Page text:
- Opening Reception: September 17th 2011, 6-9pm
A mass of drawings. All hung on one wall. John Altoon was a genius in his process, making drawing after drawing after drawing. Drawing was something he did everyday as part of his artistic practice, as part of his life. For this exhibition, The Box will be exhibiting 40 such drawings, each individual and exquisite in their play and technique.
The drawings are all 30” x 40” and range in styles and themes. There are pieces in illustrative style with only ink and cross-hatch lines. In contrast, there are pieces from his Animal Series that have free lines, loose forms and playful light colors made with airbrush. While each is unique and different, as a curator I became interested in the sheer amount of drawings that were so strong. These 40 pieces, all coming directly from the Estate of John Altoon, are from a span of only two years (1966-1968); and it is clear that these are just a minimal selection of what he produced during this time period. These pieces were a part of his everyday life; the images give one a glimpse into Altoon’s vivid imagination.
Just to give you a taste of this imagination, a favorite piece done in a detailed, loose style portrays a hermaphroditic character with a kite string made up of penises coming out his mouth. Nearby there is a woman bent over, with her bottom exposed, being seduced by an elephant and a monkey. While holding perversity in its clutches this drawing is both confronting and frolicsome. The sexuality of these pieces cannot be denied; Altoon presents sex and the sexual body in a free and open way, not to be restricted by cultural ideas of sexuality. He pushes us to a place where we can be turned on, laugh out loud and be uncomfortable; there is play, there is pain, there is pleasure, there is life.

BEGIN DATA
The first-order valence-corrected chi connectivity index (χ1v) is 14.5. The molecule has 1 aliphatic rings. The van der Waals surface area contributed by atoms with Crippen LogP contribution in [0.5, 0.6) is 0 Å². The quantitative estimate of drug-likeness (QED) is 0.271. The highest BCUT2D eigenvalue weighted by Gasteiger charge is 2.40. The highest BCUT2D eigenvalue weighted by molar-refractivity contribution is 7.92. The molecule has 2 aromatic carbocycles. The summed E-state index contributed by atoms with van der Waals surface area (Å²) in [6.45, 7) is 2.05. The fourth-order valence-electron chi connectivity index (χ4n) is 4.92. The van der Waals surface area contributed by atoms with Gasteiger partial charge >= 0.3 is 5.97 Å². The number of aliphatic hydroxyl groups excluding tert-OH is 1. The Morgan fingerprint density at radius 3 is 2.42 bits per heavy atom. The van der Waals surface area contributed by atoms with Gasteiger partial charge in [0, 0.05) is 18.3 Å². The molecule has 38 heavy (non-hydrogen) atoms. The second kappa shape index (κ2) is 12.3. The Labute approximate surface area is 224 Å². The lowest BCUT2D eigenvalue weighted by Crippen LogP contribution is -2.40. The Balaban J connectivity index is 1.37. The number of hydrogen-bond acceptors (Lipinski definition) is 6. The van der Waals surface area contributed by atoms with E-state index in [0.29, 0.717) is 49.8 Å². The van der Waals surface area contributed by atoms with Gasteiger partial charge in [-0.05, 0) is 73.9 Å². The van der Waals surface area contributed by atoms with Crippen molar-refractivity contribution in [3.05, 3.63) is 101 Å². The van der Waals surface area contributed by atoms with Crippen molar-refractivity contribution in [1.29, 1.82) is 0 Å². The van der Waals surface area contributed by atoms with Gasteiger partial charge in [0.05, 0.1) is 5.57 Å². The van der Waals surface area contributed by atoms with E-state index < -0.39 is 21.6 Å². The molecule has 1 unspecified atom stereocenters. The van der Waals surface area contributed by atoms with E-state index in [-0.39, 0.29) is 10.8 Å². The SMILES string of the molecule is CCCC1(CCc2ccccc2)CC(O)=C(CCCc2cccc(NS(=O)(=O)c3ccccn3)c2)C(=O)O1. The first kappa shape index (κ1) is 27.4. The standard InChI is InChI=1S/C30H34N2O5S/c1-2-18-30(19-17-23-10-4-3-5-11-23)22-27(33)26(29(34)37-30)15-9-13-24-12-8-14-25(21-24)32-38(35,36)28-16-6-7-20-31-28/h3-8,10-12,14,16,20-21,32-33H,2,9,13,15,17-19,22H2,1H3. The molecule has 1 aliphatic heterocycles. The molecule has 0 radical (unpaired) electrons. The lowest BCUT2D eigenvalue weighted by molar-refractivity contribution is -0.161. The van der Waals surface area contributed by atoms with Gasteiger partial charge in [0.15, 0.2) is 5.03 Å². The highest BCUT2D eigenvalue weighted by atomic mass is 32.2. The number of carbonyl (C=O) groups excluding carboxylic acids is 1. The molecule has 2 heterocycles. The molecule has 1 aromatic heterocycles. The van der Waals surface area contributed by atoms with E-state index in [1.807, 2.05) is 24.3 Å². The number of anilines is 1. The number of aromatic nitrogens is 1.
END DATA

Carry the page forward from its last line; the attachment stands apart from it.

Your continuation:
Altoon, who died an untimely death of a heart attack at the age of 43 in 1969, was a prominent figure in the Ferus gallery in the 1950s and 1960s. This is our second exhibition of Altoon’s drawings—the first, which took place two years ago, included his Advertising Parodies and large-scale pastels, along with pieces from his Animal Series, Cowboys and Indians Series and Object Series.
Aug 1 2012linkVideo: Irving Blum and Billy Al Bengston speak about the work of John Altoon, 2010-11
From the archive of the Getty, on the occasion of Pacific Standard Time
Art in LA: 1945 - 1980
By Sarah Lehrer-Graiwer
October 10, 2008
By David Pagel
The Los Angeles Times
22 September 2011